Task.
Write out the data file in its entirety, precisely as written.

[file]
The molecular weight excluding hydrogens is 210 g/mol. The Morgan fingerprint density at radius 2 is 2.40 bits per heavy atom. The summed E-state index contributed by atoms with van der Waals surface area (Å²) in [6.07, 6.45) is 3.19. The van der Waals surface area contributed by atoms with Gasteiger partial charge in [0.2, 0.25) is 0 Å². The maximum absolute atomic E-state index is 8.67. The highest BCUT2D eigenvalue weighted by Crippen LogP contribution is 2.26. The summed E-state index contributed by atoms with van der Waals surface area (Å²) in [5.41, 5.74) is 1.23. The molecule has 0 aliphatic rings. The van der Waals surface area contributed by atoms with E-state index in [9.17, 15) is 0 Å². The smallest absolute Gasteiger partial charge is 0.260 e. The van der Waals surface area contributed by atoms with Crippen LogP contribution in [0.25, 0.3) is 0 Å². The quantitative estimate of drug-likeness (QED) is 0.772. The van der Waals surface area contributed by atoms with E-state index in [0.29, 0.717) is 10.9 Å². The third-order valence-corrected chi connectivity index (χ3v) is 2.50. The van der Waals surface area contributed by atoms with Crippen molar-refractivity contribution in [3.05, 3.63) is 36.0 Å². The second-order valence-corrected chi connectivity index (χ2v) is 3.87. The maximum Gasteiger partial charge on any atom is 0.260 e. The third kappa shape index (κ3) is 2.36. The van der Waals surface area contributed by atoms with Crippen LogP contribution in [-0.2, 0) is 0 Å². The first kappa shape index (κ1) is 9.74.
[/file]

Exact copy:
The molecular weight excluding hydrogens is 210 g/mol. The Morgan fingerprint density at radius 2 is 2.40 bits per heavy atom. The summed E-state index contributed by atoms with van der Waals surface area (Å²) in [6.07, 6.45) is 3.19. The van der Waals surface area contributed by atoms with Gasteiger partial charge in [0.2, 0.25) is 0 Å². The maximum absolute atomic E-state index is 8.67. The highest BCUT2D eigenvalue weighted by Crippen LogP contribution is 2.26. The summed E-state index contributed by atoms with van der Waals surface area (Å²) in [5.41, 5.74) is 1.23. The molecule has 0 aliphatic rings. The van der Waals surface area contributed by atoms with E-state index in [9.17, 15) is 0 Å². The smallest absolute Gasteiger partial charge is 0.260 e. The van der Waals surface area contributed by atoms with Crippen LogP contribution in [0.25, 0.3) is 0 Å². The quantitative estimate of drug-likeness (QED) is 0.772. The van der Waals surface area contributed by atoms with E-state index in [0.29, 0.717) is 10.9 Å². The third-order valence-corrected chi connectivity index (χ3v) is 2.50. The van der Waals surface area contributed by atoms with Crippen molar-refractivity contribution in [3.05, 3.63) is 36.0 Å². The second-order valence-corrected chi connectivity index (χ2v) is 3.87. The maximum Gasteiger partial charge on any atom is 0.260 e. The third kappa shape index (κ3) is 2.36. The van der Waals surface area contributed by atoms with Crippen LogP contribution in [-0.2, 0) is 0 Å². The first kappa shape index (κ1) is 9.74.